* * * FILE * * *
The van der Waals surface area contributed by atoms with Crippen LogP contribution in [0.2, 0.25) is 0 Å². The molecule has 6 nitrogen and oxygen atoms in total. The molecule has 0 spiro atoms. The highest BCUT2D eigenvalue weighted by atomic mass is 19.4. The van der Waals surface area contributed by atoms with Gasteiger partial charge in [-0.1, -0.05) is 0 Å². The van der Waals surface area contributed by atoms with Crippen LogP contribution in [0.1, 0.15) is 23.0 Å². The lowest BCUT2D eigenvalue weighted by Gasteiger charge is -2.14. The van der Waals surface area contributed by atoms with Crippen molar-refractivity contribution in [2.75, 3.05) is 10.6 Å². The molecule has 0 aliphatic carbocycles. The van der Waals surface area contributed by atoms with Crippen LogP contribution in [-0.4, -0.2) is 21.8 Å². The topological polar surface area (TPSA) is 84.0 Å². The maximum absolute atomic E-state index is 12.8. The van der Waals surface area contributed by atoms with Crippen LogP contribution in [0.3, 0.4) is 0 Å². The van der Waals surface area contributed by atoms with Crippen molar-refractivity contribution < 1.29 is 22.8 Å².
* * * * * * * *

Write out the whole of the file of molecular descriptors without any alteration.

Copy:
The van der Waals surface area contributed by atoms with Crippen LogP contribution in [0.2, 0.25) is 0 Å². The molecule has 6 nitrogen and oxygen atoms in total. The molecule has 0 spiro atoms. The highest BCUT2D eigenvalue weighted by atomic mass is 19.4. The van der Waals surface area contributed by atoms with Gasteiger partial charge in [-0.1, -0.05) is 0 Å². The van der Waals surface area contributed by atoms with Crippen LogP contribution in [0.1, 0.15) is 23.0 Å². The lowest BCUT2D eigenvalue weighted by Gasteiger charge is -2.14. The van der Waals surface area contributed by atoms with Crippen molar-refractivity contribution in [2.75, 3.05) is 10.6 Å². The molecule has 0 aliphatic carbocycles. The van der Waals surface area contributed by atoms with Crippen LogP contribution in [-0.4, -0.2) is 21.8 Å². The topological polar surface area (TPSA) is 84.0 Å². The maximum absolute atomic E-state index is 12.8. The van der Waals surface area contributed by atoms with Crippen LogP contribution in [0.3, 0.4) is 0 Å². The van der Waals surface area contributed by atoms with Crippen molar-refractivity contribution < 1.29 is 22.8 Å².